M.D. de Pooter (Michiel)
http://repub.eur.nl/ppl/5615/
List of Publicationsenhttp://repub.eur.nl/eur_signature.png
http://repub.eur.nl/
RePub, Erasmus University RepositoryAn improved methodology to measure flag performance for the shipping industry
http://repub.eur.nl/pub/19382/
Sat, 01 May 2010 00:00:01 GMT<div>M. Perepelkin</div><div>S. Knapp</div><div>G. Perepelkin</div><div>M.D. de Pooter</div>
The subject of measuring the performance of registries has been a topic of policy discussions in recent years at the regional level due to the recasting of the European Union (EU) port state control (PSC) directive which introduces incentives for flags which perform better. Since the current method used in the EU region entails some shortcomings, it has therefore been the subject of substantial scrutiny. Furthermore, the International Maritime Organization (IMO) developed a set of performance indicators which however lacks the ability to measure compliance as set out in one of its strategic directions towards fostering global compliance. This article develops a methodology to measure flag state performance which can be applied on the regional or global level and to other areas of legislative interest (e.g. recognized organizations, Document of Compliance Companies). The proposed methodology overcomes some of the shortcomings of the present method and presents a more refined, less biased approach of measuring performance. To demonstrate its usefulness, it is applied to a sample of 207,821 observations for a 3-year time frame and compared to the current method.Forecasting S&P 500 volatility: Long memory, level shifts, leverage effects, day-of-the-week seasonality, and macroeconomic announcements
http://repub.eur.nl/pub/18152/
Wed, 01 Apr 2009 00:00:01 GMT<div>M.P.E. Martens</div><div>D.J.C. van Dijk</div><div>M.D. de Pooter</div>
We evaluate the forecasting performance of time series models for realized volatility, which accommodate long memory, level shifts, leverage effects, day-of-the-week and holiday effects, as well as macroeconomic news announcements. Applying the models to daily realized volatility for the S&P 500 futures index, we find that explicitly accounting for these stylized facts of volatility improves out-of-sample forecast accuracy for horizons up to 20 days ahead. Capturing the long memory feature of realized volatility by means of a flexible high-order AR-approximation instead of a parsimonious but stringent fractionally integrated specification also leads to improvements in forecast accuracy, especially for longer horizon forecasts.A method to measure flag performance for the shipping industry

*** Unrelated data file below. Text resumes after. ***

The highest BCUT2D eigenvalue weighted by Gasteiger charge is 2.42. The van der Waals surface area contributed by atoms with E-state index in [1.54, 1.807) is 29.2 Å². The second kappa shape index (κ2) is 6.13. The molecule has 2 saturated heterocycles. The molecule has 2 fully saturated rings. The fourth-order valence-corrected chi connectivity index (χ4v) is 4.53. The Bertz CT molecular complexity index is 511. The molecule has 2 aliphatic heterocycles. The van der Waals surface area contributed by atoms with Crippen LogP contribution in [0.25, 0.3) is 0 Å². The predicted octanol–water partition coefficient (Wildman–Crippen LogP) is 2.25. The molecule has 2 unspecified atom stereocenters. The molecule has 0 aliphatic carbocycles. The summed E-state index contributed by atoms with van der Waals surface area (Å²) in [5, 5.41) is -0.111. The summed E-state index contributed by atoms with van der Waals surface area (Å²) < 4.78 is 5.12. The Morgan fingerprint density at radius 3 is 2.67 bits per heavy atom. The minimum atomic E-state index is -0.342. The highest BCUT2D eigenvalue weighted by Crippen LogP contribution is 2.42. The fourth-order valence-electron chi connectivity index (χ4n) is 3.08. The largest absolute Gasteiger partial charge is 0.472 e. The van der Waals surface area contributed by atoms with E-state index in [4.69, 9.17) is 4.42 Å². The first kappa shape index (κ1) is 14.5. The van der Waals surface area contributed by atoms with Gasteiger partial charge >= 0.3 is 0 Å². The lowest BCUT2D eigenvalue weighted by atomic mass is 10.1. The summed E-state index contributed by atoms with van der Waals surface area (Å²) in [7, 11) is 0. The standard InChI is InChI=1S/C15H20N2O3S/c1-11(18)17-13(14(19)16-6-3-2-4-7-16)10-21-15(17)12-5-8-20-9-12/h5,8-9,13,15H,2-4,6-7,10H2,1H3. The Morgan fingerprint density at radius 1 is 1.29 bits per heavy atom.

http://repub.eur.nl/pub/14704/
Tue, 10 Feb 2009 00:00:01 GMT<div>M. Perepelkin</div><div>S. Knapp</div><div>G. Perepelkin</div><div>M.D. de Pooter</div>
The subject of measuring the performance of registries has been a topic of policy discussions in recent years on the regional level due to the recast of the European Union (EU) port state control (PSC) directive which introduces incentives for flags which perform better. Since the current method used in the EU region entails some shortcomings, it has therefore been the subject of substantial scrutiny. Furthermore, the International Maritime Organization (IMO) developed a set of performance indicators which however lacks the ability to measure compliance as set out in one of its strategic directions towards fostering global compliance. In this article, we develop and test a methodology to measure flag state performance which can be applied to the regional or global level and to other areas of legislative interest (e.g. recognized organizations, Document of Compliance Companies). Our proposed methodology overcomes some of the shortcomings of the present method and presents a more refined, less biased approach of measuring performance. To demonstrate its usefulness, we apply it to a sample of 207,821 observations for a 3 year time frame and compare it to the best know current method in the industry.Bayesian near-boundary analysis in basic macroeconomic time series models
http://repub.eur.nl/pub/13055/
Mon, 25 Aug 2008 00:00:01 GMT<div>M.D. de Pooter</div><div>F. Ravazzolo</div><div>R. Segers</div><div>H.K. van Dijk</div>